- Posted September 12, 2013 by
This iReport is part of an assignment:
Marijuana: Truth From the Front Lines of the War on Drugs
Five years later at a religious gathering friends were sitting outside smoking a Marijuana cigarette. Again, someone invited me to join. Aside from the “Just Say No” campaign drivel that was so popular in my youth, (Which any child with half a brain could tell you was a complete and utter crock.) I had again never really been faced with the issue. Having always been skeptical of just about everything, and not in the least dissuaded by the big money being hurled at the “Drugs are bad“ stance. I decided to see what all the fuss was about. I felt surprisingly little that day. The intoxication of being in a large gathering, under the influence was probably more of a high then the Marijuana, though I could sense a vague tingling in the back of my mind and when my highly intoxicated associate, (Intoxicated on alcohol.) loudly declared his desire for “lead crackers” it was a few moments before I could stand from laughing. I had several more experiences with Marijuana that led me to believe it was something I enjoy like a nice cup of coffee, the occasional wine, or the even rarer cigar. It soothed my nerves, helped me relax, and made me more imaginative and creative. It gave me a reason to interact and identify with my peers, something I had always had trouble with. I loved the peace and serenity of smoking out in the country side where I lived just contemplating the great mysteries. It made intellectual pursuits more enjoyable and engaging. Looking back had I been in this mind set earlier in my life I might have benefitted more from my education and certainly would have had fewer social problems.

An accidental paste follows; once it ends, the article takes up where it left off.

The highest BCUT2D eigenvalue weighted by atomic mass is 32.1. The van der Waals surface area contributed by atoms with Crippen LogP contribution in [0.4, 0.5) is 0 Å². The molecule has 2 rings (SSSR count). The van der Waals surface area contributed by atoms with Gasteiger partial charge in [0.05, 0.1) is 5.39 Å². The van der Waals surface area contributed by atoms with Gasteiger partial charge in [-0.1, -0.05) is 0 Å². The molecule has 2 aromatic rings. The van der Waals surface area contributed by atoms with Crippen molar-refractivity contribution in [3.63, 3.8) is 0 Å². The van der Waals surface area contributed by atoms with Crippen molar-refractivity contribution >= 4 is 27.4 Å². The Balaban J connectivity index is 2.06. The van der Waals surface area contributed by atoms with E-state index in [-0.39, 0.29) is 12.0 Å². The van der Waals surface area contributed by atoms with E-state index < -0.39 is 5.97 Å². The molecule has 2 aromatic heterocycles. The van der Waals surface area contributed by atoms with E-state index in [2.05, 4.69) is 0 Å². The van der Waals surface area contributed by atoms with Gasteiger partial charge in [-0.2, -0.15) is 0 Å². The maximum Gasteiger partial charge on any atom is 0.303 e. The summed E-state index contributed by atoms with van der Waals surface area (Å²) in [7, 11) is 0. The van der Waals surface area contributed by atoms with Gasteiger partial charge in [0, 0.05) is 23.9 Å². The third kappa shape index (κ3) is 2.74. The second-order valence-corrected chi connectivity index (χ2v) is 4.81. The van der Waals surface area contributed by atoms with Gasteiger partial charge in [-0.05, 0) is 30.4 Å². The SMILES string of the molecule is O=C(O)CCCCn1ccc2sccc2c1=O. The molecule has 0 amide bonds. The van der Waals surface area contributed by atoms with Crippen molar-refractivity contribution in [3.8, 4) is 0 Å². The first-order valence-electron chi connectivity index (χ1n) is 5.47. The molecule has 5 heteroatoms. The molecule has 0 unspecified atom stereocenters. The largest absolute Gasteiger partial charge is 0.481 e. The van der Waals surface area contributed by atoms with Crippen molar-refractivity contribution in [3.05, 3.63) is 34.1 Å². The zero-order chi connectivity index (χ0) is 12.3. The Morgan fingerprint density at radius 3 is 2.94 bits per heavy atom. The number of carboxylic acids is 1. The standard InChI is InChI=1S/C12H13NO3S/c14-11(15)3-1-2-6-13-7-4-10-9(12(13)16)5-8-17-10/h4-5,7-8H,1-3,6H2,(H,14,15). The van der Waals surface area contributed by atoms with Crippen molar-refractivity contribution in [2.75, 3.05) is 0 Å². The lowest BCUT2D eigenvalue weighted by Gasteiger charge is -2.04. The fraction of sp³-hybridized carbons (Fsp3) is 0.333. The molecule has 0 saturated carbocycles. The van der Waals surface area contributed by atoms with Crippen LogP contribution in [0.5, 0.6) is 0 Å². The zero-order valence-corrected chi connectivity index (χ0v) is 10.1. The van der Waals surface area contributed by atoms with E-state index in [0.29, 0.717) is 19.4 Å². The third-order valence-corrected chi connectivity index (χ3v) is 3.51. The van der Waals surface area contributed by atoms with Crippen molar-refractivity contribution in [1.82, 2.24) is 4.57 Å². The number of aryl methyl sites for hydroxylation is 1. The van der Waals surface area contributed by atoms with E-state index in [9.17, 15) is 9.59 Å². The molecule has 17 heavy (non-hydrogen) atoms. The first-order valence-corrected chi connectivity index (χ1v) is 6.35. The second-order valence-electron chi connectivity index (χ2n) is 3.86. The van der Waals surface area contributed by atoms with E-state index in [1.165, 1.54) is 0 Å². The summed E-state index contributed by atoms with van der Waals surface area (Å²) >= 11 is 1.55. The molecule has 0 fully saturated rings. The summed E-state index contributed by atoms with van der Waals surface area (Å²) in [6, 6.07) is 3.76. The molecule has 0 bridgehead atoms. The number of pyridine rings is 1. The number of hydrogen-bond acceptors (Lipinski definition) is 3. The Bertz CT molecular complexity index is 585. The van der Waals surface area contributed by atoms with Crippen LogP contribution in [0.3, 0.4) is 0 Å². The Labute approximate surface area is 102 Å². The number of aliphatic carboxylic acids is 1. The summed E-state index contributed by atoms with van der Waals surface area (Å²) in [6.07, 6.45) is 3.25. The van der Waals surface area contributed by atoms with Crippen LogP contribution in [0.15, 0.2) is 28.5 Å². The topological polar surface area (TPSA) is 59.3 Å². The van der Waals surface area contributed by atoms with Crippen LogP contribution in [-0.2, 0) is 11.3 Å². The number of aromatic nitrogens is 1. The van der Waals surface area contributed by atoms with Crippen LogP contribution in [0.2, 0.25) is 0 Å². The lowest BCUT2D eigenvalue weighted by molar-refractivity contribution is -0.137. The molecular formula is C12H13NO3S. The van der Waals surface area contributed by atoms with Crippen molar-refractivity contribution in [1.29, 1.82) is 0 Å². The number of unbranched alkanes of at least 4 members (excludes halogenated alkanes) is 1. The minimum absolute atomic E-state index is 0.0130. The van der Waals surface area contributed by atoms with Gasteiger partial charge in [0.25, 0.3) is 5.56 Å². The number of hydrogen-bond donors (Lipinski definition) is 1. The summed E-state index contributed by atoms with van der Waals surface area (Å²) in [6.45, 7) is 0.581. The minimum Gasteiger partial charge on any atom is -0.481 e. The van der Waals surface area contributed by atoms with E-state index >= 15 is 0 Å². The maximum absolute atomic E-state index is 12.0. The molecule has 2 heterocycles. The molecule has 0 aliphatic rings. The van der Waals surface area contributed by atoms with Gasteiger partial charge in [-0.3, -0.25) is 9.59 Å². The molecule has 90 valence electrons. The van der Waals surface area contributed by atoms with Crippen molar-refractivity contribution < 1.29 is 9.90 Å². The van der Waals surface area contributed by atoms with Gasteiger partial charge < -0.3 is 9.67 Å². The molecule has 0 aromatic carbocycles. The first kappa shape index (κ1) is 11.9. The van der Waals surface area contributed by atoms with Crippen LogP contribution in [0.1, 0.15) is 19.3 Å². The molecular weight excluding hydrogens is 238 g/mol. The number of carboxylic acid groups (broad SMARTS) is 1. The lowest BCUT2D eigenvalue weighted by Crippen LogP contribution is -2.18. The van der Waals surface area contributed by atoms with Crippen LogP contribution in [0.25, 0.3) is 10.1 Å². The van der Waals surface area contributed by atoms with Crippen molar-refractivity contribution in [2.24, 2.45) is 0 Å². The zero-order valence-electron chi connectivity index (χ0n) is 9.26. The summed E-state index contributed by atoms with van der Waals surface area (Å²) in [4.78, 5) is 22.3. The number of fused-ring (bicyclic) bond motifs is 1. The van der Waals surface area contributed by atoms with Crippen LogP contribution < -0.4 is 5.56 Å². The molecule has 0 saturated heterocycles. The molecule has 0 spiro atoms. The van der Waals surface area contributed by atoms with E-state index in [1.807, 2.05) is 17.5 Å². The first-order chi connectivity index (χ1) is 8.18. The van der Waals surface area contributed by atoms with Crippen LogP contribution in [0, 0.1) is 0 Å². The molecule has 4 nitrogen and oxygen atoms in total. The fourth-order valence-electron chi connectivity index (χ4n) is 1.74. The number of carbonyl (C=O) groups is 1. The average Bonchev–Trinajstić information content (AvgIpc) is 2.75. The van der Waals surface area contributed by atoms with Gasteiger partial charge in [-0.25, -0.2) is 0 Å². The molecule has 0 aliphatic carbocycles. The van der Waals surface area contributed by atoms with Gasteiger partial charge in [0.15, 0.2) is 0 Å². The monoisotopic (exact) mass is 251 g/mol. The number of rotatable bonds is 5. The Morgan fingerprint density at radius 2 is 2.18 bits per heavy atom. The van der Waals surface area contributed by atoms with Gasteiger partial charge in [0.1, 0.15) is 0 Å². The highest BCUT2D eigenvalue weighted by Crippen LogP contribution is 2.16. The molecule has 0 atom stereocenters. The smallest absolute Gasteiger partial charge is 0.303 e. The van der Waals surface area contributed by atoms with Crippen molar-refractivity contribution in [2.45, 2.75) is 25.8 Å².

Many people have preconceived images of Marijuana users as societal drop outs who contribute more to the snack food industry and reality TV ratings rather then society as a whole. Well we’re not. I have traveled and lived in a number of cities across America where Marijuana was legal and illegal, from California to Texas to Washington State. I have used Marijuana on a daily basis for over eighteen years, taking pauses where necessary for employment reasons or occasionally to assess the effects of the drug on my body and personality. I have noticed the “average” (If there is such a thing.) Marijuana user is a well educated, 20-40 year old caucasian male with some form of employment that brings in enough money to afford them what can be considered a lower to average middleclass lifestyle while still leaving a disposable income to enjoy hobbies and also a regular flow of Marijuana. It’s hard to be a regular user of anything if you can’t afford it in my experience.